• Books and articles
  • Music and music videos
  • Movies and shows
  • Comedy videos and shows
  • Games and diversions
  • Fascinating facts and info
  • Educational videos and courses
  • Creative projects

You could also become more playful in your everyday life, experimenting with retro dance moves, dramatic singing, silly voices, funny faces, crazy phrases or humorous observations. Less serious music can also create a fun atmosphere, whether it’s James Bond theme songs or Flight of the Conchords.

A hermit’s true discovery is that anyone can eventually become perfectly content on their own, far from the imperfect outside world. Realising how much you can give to yourself and remembering you are the only person you can totally depend on can free you of the much less reliable human race.



Negative mental habits are one of the main factors that cause people to run away from their own company and depend on others. Maybe you punish yourself by dwelling in the past, overthinking negatively, being impatient, insisting on perfect results or stressing yourself out in some other way.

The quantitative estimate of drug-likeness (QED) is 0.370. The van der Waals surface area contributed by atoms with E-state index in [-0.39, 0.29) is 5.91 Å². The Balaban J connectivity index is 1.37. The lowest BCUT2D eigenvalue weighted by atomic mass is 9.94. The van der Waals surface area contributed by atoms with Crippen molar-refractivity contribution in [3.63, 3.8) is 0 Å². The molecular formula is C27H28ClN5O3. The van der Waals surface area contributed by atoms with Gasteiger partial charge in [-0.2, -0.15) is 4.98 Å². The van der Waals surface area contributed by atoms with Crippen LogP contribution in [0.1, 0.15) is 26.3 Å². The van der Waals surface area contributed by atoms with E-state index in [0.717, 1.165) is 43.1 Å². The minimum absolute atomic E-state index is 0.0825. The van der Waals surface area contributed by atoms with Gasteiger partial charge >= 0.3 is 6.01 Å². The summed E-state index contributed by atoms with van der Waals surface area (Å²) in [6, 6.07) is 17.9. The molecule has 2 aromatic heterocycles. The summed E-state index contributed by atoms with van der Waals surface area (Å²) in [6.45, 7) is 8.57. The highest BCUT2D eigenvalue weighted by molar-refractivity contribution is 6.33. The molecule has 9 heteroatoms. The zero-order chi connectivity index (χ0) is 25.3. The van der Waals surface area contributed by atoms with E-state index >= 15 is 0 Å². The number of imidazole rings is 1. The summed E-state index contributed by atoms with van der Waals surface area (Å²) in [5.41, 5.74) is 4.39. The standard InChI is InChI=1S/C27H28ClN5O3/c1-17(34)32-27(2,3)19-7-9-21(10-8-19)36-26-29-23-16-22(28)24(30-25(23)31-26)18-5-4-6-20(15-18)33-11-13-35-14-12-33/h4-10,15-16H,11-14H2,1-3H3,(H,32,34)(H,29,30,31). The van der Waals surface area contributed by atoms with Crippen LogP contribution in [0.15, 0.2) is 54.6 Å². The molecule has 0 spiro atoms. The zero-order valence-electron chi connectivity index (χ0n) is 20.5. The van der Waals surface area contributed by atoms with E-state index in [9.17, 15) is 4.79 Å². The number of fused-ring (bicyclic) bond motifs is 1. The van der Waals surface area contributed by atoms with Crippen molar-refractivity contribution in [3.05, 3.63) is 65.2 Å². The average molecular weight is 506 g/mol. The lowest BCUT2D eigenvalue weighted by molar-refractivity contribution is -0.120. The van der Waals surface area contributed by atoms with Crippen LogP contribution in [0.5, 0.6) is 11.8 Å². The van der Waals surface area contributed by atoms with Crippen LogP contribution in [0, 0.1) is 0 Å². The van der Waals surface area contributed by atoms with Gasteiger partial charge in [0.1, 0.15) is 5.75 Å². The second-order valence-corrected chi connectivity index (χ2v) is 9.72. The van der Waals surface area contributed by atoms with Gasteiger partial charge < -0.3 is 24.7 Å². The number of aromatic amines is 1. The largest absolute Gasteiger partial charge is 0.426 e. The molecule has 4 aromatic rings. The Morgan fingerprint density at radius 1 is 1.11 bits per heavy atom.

Self-harshness is a product of trying to forcefully control things, which includes being angry with other people because it affects how you feel within your interior world. The alternative is learning to talk to yourself positively, dwell at peace with the present moment or find constructive distraction.

“I’d rather relax than control anything”

Two kinds of self-pressuring to watch out for include forceful insistence (“pushing” sensations that go with thoughts such as “I need this!” or “It must be like this!”) and fearful resistance (“pulling” sensations that go with thoughts such as “Oh no!” or “It can’t be like this!”).

We all beat ourselves up every now and then but it’s important to catch yourself in the act and let it go. You can gradually replace self-punishing behaviours with acceptance, playfulness, self-encouragement, self-calming, positive focus and positive self-talk examples of which include:

I’m willing to make the best of any situation